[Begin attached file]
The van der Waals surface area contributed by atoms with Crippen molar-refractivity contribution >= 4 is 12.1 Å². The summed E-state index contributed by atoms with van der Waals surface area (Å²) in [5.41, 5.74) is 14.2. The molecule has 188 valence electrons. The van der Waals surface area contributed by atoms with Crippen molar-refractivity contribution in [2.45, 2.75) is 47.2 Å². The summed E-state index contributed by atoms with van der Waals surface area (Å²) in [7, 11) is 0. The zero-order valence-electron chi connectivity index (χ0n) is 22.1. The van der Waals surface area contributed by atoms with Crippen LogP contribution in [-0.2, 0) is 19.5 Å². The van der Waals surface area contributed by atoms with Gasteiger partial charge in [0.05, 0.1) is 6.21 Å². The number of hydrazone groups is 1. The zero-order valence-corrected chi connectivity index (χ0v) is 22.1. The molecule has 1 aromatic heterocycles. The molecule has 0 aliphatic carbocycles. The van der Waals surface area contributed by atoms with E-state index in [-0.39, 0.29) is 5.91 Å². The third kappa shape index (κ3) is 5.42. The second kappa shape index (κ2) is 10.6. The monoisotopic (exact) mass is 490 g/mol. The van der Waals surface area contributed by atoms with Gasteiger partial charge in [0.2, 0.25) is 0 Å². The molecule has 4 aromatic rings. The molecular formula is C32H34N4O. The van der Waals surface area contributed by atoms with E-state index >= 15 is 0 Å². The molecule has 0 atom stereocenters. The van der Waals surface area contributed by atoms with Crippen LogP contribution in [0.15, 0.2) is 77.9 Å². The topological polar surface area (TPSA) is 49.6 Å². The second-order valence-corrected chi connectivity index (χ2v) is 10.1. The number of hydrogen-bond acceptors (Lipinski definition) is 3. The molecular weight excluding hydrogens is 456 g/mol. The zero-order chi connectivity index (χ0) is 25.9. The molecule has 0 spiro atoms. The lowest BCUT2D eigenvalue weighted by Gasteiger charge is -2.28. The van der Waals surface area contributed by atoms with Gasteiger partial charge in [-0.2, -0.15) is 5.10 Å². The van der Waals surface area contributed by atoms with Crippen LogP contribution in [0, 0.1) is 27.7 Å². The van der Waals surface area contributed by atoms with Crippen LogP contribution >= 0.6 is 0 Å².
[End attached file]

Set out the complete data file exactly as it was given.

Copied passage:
The van der Waals surface area contributed by atoms with Crippen molar-refractivity contribution >= 4 is 12.1 Å². The summed E-state index contributed by atoms with van der Waals surface area (Å²) in [5.41, 5.74) is 14.2. The molecule has 188 valence electrons. The van der Waals surface area contributed by atoms with Crippen molar-refractivity contribution in [2.45, 2.75) is 47.2 Å². The summed E-state index contributed by atoms with van der Waals surface area (Å²) in [7, 11) is 0. The zero-order valence-electron chi connectivity index (χ0n) is 22.1. The van der Waals surface area contributed by atoms with Crippen LogP contribution in [-0.2, 0) is 19.5 Å². The van der Waals surface area contributed by atoms with Gasteiger partial charge in [0.05, 0.1) is 6.21 Å². The number of hydrazone groups is 1. The zero-order valence-corrected chi connectivity index (χ0v) is 22.1. The molecule has 1 aromatic heterocycles. The molecule has 0 aliphatic carbocycles. The van der Waals surface area contributed by atoms with E-state index in [-0.39, 0.29) is 5.91 Å². The third kappa shape index (κ3) is 5.42. The second kappa shape index (κ2) is 10.6. The monoisotopic (exact) mass is 490 g/mol. The van der Waals surface area contributed by atoms with Gasteiger partial charge in [0.2, 0.25) is 0 Å². The molecule has 4 aromatic rings. The molecular formula is C32H34N4O. The van der Waals surface area contributed by atoms with E-state index >= 15 is 0 Å². The molecule has 0 atom stereocenters. The van der Waals surface area contributed by atoms with Crippen LogP contribution in [0.15, 0.2) is 77.9 Å². The topological polar surface area (TPSA) is 49.6 Å². The second-order valence-corrected chi connectivity index (χ2v) is 10.1. The number of hydrogen-bond acceptors (Lipinski definition) is 3. The molecular weight excluding hydrogens is 456 g/mol. The zero-order chi connectivity index (χ0) is 25.9. The molecule has 0 spiro atoms. The lowest BCUT2D eigenvalue weighted by Gasteiger charge is -2.28. The van der Waals surface area contributed by atoms with Gasteiger partial charge in [-0.2, -0.15) is 5.10 Å². The van der Waals surface area contributed by atoms with Crippen LogP contribution in [0, 0.1) is 27.7 Å². The van der Waals surface area contributed by atoms with Crippen LogP contribution >= 0.6 is 0 Å².